Every time you clean out your wallet or sit down to pay bills, toss the relevant paperwork in your tax file. When you get ready to do your taxes, you’ll still have to organize the types of expenses, but at least you’ll have everything in one place. That alone can save you hours of looking for things. And if you wait until April 15 to prepare and file, you’ll be glad to get done before midnight.
The next step is to use an accordion file to divide up your tax receipts by category. Put all of your work-related expenses in one section, medical and dental in another, and childcare in yet another. I organize mine by the categories in my tax software, since I use the same one each year. That way, all I have to do is total the receipts and enter the amount. When I sort up-front, it saves hours during data entry.
If you use an accountant, ask him or her what categories you should divide your receipts into. It will save them time when they are doing your taxes – which saves you money. But a big folder of receipts is better than nothing at all, so if you don’t have time to file in categories, at least designate a tax file and drop everything into it.
If you’re self-employed and filing taxes quarterly, it’s even more important that you stay organized and on top of your paperwork. You don’t want to miss a filing deadline because you were too busy to save your receipts in one place.
Whether you organize your receipts daily, weekly, or monthly, make sure you set aside time regularly. Don’t let the pile get so big that you get overwhelmed and decide not to do anything. And if you do let it get away from you, you can get back on track easily. Just take 5 or 10 minutes in the evening a few days a week, or a half hour on the weekend and get as much done as you can. In no time you’ll get through the paperwork piles and be ready to go for next year.
A little organizing now will help your paperwork headache later. It probably won’t do much for the aching in your wallet if you owe money. But at least you won’t be adding insult to injury.
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Update: Since the original writing of this, Vox has closed its doors. You can now get a free, basic blog on the Typepad site.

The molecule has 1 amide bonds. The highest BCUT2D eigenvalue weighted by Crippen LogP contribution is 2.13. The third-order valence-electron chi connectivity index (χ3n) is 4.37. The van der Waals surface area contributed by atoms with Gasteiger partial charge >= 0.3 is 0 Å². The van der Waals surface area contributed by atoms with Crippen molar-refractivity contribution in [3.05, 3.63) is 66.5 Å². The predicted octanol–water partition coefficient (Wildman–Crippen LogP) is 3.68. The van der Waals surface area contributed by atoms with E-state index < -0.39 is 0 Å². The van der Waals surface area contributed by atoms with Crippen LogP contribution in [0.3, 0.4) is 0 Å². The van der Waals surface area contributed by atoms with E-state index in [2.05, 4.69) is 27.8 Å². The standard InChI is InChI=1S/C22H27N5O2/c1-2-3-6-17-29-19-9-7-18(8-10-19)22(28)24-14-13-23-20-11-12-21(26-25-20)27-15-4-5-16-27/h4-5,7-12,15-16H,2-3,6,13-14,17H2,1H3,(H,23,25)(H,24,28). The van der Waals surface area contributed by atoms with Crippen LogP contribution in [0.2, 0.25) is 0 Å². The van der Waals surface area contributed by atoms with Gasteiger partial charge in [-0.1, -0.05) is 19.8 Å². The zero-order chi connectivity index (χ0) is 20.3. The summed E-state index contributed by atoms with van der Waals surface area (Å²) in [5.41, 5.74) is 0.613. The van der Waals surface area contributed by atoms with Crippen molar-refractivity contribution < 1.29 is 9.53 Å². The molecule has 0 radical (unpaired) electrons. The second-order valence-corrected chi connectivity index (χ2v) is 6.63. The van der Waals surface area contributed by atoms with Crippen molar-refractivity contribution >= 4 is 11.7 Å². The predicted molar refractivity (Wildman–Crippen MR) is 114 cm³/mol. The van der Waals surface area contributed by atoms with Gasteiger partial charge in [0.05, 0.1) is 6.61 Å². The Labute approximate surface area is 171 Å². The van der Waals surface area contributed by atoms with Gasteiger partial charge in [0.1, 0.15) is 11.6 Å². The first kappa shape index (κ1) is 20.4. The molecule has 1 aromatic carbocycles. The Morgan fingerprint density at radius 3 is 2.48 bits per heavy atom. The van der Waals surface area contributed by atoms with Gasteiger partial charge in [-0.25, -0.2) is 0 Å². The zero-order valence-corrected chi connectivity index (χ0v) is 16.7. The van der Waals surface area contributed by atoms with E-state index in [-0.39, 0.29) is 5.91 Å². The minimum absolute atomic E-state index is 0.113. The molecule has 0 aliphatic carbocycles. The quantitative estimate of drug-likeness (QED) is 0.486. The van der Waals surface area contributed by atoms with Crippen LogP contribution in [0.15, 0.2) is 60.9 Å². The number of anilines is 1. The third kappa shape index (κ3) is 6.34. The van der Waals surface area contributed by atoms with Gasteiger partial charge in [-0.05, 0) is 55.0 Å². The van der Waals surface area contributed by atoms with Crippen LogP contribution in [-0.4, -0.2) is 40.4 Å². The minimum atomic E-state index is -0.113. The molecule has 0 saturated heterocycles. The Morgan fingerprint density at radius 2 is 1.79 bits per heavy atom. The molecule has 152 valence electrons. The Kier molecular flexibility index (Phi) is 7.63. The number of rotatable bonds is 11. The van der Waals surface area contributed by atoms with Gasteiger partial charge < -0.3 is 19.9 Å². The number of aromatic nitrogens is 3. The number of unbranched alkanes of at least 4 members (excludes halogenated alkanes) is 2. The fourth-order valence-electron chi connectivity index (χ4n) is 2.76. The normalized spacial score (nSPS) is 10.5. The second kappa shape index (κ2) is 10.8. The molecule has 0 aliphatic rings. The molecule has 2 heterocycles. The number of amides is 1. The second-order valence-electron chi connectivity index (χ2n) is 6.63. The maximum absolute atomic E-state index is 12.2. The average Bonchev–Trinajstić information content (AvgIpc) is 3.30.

The six most commonly used blogging services
If you’re just starting a web log, or thinking about it, you should know about the various types of blogging platforms, their levels of difficulty and their costs. Software starts at free, but limited, and goes up to business-level costs and support. Here’s a list of the six most common blogging platforms. There are many more blogging communities and software available, which we’ll cover at a later time.
1) Blogger (http://www.blogger.com)
Owned by Google, Blogger is one of the more popular free services. You can set up a blog on their site relatively easily. With Blogspot, they host your blog posts, template design, and software. You set up an account, choose a template, and start typing! Blogger also allows you to set up a blog using your own hosting space. For instance if your ISP (the company that provides your internet access) gives you free hosting space, you can use that instead of Blogger’s space. This is helpful if you want to post a lot of pictures and you exceed Blogger’s limit. If you’re brand new to blogging and don’t have your own hosting space or don’t know what it is, start with letting Blogger set up everything for you.
2) Vox (http://www.vox.com)
Owned by Six Apart, Vox is another free service. It’s incredibly easy to use and they have a lot of easy to install templates – just choose one and the look of your site changes immediately. They also make it easy to add pictures, books, and music. Vox is big on building community and encourages members to interact with each other and join discussion groups. Vox has varying levels of posts: public, friends only, and private, just to name a few. So you can decide who sees your entries and who doesn’t.
3) LiveJournal (http://www.livejournal.com)